Tuesday, October 31, 2017

Lots Of Shop Space

So I got my tractor parts from Sears yesterday. I had my doubts but they came through, though everything is now non-returnable, so they are clearing out their warehouses. Installed the new fuel tank and reassembled the tractor. Now that it is not critical I will try my hand at plastic welding, to repair the old tank sometime.

Here the tractor with deck and old tank removed.

New tank installed.

Deck reinstalled and tank filled. Ready for another 16 years, ha ha, I hope. It's snowing today with a light breeze, to check the air movement through the new garage/workshop I run the tractor for an hr. with a CO detector in the space. Remained clear indicating good air movement.

So I now have more shop space than I know what to do with, ha ha. The open air garage/workshop will handle vehicle repairs and winter parking and in summer can be used for forge and casting work as well as welding grinding and similar rough work.

The old workshop/garage is now a devoted shop space. The main space is 16' X 30' and though crowded along the walls with equipment, some in various states of rebuild, when cleaned up still leaves a huge center space for project building.

The door at the back of the space in the picture below leads into a 12' X 16' room, currently used for storage. It will eventually be a dedicated space for forge and casting work. Before that happens both areas will be insulated, sheathed and heated. The plan is for baseboard electrics set to 40*-45*F and a wood stove that can be fired up when the shops are in use.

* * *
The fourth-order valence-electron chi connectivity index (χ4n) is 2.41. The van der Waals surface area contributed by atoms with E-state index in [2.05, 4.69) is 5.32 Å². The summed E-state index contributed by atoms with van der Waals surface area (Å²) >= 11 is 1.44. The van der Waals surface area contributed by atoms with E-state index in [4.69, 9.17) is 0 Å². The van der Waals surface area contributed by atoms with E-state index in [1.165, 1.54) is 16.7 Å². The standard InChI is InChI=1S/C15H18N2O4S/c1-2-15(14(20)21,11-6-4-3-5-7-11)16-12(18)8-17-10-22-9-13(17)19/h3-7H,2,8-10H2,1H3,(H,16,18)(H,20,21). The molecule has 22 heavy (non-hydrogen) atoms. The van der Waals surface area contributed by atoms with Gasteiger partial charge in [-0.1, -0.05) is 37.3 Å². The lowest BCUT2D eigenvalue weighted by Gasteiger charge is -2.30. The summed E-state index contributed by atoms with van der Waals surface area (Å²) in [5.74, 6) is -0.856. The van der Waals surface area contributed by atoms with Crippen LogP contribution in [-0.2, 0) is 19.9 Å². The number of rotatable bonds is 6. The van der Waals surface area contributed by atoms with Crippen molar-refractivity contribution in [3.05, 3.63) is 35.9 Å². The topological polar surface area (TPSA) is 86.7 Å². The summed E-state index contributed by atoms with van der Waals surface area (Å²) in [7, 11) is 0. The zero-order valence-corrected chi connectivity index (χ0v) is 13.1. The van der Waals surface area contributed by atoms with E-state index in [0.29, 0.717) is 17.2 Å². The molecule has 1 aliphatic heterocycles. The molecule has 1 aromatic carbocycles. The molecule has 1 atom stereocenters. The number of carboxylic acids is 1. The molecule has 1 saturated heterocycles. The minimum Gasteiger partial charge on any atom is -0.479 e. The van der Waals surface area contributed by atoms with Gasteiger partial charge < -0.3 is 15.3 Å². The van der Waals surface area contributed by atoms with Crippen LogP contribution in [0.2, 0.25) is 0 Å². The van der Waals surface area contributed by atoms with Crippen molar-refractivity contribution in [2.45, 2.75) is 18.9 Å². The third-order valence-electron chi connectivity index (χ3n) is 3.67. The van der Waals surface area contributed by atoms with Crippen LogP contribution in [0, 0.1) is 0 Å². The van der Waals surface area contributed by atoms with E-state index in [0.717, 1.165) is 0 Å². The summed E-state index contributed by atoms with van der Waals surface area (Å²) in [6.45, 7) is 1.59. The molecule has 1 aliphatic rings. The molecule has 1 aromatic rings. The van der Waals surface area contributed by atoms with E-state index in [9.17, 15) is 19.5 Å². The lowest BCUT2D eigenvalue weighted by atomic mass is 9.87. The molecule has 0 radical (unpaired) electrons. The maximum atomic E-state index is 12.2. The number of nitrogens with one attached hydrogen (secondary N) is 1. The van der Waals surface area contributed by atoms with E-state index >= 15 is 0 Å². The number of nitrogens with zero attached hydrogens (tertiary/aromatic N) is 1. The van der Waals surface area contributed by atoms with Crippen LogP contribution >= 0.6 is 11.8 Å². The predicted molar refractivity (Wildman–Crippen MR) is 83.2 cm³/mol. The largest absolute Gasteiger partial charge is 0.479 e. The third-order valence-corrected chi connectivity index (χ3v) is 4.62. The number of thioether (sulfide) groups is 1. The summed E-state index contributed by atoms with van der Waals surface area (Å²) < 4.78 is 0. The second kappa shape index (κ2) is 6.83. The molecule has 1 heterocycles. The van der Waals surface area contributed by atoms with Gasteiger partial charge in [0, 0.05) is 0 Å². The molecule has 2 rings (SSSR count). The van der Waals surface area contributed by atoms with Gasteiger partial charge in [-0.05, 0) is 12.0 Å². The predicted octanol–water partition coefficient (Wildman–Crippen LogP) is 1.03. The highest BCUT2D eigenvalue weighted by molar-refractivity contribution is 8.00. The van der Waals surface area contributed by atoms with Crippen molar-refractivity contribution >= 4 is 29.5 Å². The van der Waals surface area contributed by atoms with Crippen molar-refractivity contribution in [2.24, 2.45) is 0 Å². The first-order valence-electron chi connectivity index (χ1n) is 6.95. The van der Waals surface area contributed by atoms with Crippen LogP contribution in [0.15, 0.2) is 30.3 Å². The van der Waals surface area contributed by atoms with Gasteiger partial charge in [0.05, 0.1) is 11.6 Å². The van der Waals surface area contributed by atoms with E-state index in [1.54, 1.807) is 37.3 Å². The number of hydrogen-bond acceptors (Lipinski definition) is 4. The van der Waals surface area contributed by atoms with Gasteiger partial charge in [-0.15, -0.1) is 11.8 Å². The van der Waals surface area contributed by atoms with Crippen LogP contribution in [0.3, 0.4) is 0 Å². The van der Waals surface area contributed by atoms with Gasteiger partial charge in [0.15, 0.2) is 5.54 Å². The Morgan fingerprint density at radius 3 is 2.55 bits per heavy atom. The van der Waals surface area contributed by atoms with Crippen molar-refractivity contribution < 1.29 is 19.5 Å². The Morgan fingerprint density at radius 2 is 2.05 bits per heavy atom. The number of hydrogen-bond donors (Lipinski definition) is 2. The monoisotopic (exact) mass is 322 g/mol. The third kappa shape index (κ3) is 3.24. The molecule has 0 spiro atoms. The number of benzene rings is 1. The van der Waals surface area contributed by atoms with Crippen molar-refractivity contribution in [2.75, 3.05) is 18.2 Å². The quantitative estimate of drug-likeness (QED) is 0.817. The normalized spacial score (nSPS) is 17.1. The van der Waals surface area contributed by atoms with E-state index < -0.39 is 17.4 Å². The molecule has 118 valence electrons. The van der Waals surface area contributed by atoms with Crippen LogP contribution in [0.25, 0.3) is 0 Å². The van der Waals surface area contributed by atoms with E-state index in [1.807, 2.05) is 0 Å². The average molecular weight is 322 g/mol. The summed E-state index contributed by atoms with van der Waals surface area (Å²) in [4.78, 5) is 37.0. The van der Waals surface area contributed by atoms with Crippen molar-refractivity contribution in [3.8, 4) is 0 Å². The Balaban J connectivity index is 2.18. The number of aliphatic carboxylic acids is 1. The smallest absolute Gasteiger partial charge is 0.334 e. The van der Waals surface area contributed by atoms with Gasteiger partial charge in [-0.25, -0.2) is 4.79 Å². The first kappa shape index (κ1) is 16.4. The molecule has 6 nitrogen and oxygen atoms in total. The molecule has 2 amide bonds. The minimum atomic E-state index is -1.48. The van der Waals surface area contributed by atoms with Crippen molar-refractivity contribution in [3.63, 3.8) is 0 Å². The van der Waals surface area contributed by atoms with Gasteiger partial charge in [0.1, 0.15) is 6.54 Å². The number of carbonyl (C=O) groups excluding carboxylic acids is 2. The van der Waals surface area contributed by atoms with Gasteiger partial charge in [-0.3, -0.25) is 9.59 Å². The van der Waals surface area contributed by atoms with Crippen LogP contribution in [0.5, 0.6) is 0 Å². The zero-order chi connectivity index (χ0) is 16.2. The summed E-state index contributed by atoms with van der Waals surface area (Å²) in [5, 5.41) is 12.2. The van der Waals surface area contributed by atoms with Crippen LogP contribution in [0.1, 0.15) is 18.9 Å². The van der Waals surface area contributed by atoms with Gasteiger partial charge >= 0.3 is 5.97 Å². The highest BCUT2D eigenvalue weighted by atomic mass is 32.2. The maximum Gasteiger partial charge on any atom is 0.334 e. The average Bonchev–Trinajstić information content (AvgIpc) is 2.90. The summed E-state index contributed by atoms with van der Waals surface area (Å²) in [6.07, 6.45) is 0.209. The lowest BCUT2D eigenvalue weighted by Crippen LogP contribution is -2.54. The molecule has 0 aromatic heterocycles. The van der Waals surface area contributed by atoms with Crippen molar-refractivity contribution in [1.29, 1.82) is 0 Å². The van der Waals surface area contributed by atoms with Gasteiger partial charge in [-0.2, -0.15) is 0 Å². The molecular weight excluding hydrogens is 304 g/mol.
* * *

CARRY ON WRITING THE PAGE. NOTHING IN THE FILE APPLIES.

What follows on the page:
Famous last words, I think I now have all the shop space I will ever need, ha ha. There is still a lot of work to call it all complete, but that is just an ongoing project thats part of the fun. 

I am in no rush but I will putter away at the Startrite saw rebuild next. Hopefully finish before the real cold weather sets in.

Saturday, October 28, 2017

Handbook Of Mechanical Engineering

While browsing the Internet Archive the other day I came across this gem. "Springer Handbook Of Mechanical Engineering" was published in 2008. It was uploaded to the Archive's "Open Source" file and copyright status is not stated. If you choose to download, there are a number of file formats available, the pdf file is 62 MB. If you can still find this in the retail market, there is an accompanying DVD.

At almost 1600 pages this is a huge handbook, it is a very complete documentation of the state of the art as of 2008 (computerization nowadays, can bring big changes in 9 years).

Rather than get long winded here, the contents pages will do a much better job of promoting this excellent text than I can.

Click on the pages to expand. If you would like to download this text, this is the link to the Internet Archives download page. https://archive.org/details/SpringerHandbookOfMechanicalEngineering.

Thursday, October 26, 2017

Popular Mechanics Shop Notes Highlights 1962

A little late with this weeks Shop Notes, got into Dan Brown's "Origin" and couldn't put it down. The villain was quickly clear to me, but the story goes deeper and explores some of the problems and solutions modern technology can present. Fast paced, kept me turning pages.

In this weeks Shop Notes Highlights find plans for a lathe taper attachment, a nice easy coil winder, a spot welder, shop built router guide, a selection of whittler's projects, a large auxiliary table for a bandsaw, and lots of nice projects and tips for the metal lathe.

There are also two nice articles, one on working with sheet metal and another on bending wood for the woodworker.